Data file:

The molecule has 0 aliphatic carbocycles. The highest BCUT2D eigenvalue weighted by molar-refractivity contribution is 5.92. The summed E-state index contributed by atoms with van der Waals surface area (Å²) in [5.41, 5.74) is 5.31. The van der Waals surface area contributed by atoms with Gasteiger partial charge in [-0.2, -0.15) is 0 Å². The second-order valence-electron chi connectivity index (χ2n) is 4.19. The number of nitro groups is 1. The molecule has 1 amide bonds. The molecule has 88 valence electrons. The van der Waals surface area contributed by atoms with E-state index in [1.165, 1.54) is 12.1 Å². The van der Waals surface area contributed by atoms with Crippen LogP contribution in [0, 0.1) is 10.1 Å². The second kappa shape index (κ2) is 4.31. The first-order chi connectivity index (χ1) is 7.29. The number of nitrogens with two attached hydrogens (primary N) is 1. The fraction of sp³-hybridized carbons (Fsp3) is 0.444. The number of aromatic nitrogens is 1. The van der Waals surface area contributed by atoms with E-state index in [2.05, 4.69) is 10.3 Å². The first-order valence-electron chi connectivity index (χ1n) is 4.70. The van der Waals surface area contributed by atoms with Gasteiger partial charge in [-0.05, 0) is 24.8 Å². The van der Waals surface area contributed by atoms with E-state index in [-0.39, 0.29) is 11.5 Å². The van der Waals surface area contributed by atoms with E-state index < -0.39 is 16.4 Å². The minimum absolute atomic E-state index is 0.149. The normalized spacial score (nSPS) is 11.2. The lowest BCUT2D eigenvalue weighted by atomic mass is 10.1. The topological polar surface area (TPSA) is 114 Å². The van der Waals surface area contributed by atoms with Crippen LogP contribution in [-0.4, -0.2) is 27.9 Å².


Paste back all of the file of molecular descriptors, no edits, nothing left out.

The molecule has 0 aliphatic carbocycles. The highest BCUT2D eigenvalue weighted by molar-refractivity contribution is 5.92. The summed E-state index contributed by atoms with van der Waals surface area (Å²) in [5.41, 5.74) is 5.31. The van der Waals surface area contributed by atoms with Gasteiger partial charge in [-0.2, -0.15) is 0 Å². The second-order valence-electron chi connectivity index (χ2n) is 4.19. The number of nitro groups is 1. The molecule has 1 amide bonds. The molecule has 88 valence electrons. The van der Waals surface area contributed by atoms with E-state index in [1.165, 1.54) is 12.1 Å². The van der Waals surface area contributed by atoms with Crippen LogP contribution in [0, 0.1) is 10.1 Å². The second kappa shape index (κ2) is 4.31. The first-order chi connectivity index (χ1) is 7.29. The number of nitrogens with two attached hydrogens (primary N) is 1. The fraction of sp³-hybridized carbons (Fsp3) is 0.444. The number of aromatic nitrogens is 1. The van der Waals surface area contributed by atoms with E-state index in [2.05, 4.69) is 10.3 Å². The first-order valence-electron chi connectivity index (χ1n) is 4.70. The van der Waals surface area contributed by atoms with Gasteiger partial charge in [-0.05, 0) is 24.8 Å². The van der Waals surface area contributed by atoms with E-state index in [-0.39, 0.29) is 11.5 Å². The van der Waals surface area contributed by atoms with E-state index < -0.39 is 16.4 Å². The minimum absolute atomic E-state index is 0.149. The normalized spacial score (nSPS) is 11.2. The lowest BCUT2D eigenvalue weighted by atomic mass is 10.1. The topological polar surface area (TPSA) is 114 Å². The van der Waals surface area contributed by atoms with Crippen LogP contribution in [-0.4, -0.2) is 27.9 Å².